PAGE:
Thomas Jefferson Papers

From Thomas Jefferson to John Page, 6 June 1798

To John Page

Philadelphia June 6. 98.

My dear old friend

Your favor of Apr. 26. & May 28. is duly recieved, and I sincerely thank you for your kind interest in the injurious slanders against me in1 the public papers. with respect to Logan’s speech I am preparing materials, not to answer mr Martin, but to state to those who have read the Notes on Virginia, the exact fact respecting Logan, whatever it shall turn out to be. for as yet I have not collected full evidence. I inclose you a letter I wrote to a friend on that subject, of which I had a few copies printed to send to friends who would communicate it’s contents to whomsoever they should think good occasionally, but would take care not to let it get into a newspaper. for indeed it must be something more serious than common lies which should draw me into the newspapers, while I should be collecting evidence to refute one lie, the Porcupines would publish twenty new ones. this indeed would be attempting to cleanse the Augean stables. and what is so delicious to a pack of hounds as their game fairly committed in the midst of them to bay and bite at pleasure? on this subject I took pretty early2 one great and serious deliberation, and concluded that unmerited slanders are soonest forgotten when neglected. leaving all their lies uncontradicted, the world will know some of them, of themselves, to be what they are, and these will be evidence against the rest, supported by what they have seen of my conduct through life, which has been much under their eye. those who will not consider this as better evidence than Porcupine or Fenno have prejudices or enmities which defy all evidence, & would not therefore be converted by any thing I could say. in confirmation of my own judgment on this subject, many friends have strongly recommended silence, and indeed experience seems to confirm the expediency of the determination.—I inclose you some further dispatches from our envoys. you will percieve that they do not dream of a war between the two countries. to the information contained in these, I believe I may add with certainty, that Pinckney is gone to the South of France for the health of his daughter, Marshall to Amsterdam perhaps to come here for orders, & Gerry remains at Paris. it is even whispered that Gerry is in opposition to his collegues. this may produce accomodation with the directory, at any rate it gives a chance that we shall have the facts and opinions on both sides. my best respects to mrs Page and constant friendship to yourself. Adieu affectionately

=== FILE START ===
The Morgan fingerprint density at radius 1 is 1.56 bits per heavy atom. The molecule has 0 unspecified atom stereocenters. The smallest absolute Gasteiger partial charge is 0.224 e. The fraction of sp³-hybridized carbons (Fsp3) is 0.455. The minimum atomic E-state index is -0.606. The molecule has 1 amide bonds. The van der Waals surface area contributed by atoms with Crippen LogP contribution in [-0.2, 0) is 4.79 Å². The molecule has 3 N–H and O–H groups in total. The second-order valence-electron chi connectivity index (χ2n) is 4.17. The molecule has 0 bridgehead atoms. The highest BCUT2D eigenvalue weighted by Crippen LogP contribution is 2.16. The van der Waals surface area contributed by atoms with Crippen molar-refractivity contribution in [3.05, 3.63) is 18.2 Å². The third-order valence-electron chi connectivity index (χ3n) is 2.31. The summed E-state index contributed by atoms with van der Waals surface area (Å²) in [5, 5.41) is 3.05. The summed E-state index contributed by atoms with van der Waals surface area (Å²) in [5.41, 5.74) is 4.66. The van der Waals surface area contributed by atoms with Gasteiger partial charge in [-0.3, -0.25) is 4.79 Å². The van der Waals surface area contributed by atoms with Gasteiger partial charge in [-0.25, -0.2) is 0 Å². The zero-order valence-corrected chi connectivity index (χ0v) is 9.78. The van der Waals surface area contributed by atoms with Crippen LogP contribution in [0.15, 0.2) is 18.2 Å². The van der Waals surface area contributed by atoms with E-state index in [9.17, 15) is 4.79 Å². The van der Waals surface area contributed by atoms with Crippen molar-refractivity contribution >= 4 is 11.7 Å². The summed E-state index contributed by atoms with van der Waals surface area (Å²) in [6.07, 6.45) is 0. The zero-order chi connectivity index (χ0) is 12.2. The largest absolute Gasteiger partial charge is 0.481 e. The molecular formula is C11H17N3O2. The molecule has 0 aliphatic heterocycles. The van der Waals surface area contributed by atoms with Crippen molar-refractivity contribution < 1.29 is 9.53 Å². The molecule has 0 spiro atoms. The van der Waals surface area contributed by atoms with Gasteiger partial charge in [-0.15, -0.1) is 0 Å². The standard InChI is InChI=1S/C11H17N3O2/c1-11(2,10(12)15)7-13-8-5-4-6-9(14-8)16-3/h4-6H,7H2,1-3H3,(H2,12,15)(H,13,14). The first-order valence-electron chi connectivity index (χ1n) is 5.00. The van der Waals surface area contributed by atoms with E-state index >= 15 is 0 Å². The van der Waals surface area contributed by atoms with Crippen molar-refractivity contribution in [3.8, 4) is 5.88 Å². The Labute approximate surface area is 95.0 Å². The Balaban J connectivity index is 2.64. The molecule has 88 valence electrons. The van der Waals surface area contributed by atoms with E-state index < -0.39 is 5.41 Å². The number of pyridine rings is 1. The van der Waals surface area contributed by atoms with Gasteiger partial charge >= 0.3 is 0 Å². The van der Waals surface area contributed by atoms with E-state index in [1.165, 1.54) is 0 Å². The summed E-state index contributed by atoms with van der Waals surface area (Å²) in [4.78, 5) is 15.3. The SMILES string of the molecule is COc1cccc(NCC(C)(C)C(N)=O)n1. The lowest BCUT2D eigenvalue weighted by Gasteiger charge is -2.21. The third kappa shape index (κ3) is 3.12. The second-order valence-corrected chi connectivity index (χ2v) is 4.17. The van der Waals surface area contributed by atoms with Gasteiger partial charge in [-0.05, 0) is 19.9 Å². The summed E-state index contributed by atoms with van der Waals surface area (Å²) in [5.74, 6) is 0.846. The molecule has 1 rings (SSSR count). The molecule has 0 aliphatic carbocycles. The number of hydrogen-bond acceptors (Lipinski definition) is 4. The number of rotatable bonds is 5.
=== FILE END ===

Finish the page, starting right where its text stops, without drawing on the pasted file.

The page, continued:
Th: Jefferson

P.S. be on your guard that no one catches a word of this for the newspapers. this consideration obliges me to be very circumspect what & to whom I write. indeed it obliges me to write very little.

RC (NjMoHP: Lloyd W. Smith Collection); at foot of text: “John Page.” Enclosures: (1) TJ to John Henry, 31 Dec. 1797 (printed copy). (2) Message of the President of the United States to Both Houses of Congress, June 5th, 1798 (see TJ to Mary Jefferson Eppes, 6 June 1798).

1Preceding three words interlined to replace “of.”

2Preceding two words interlined.

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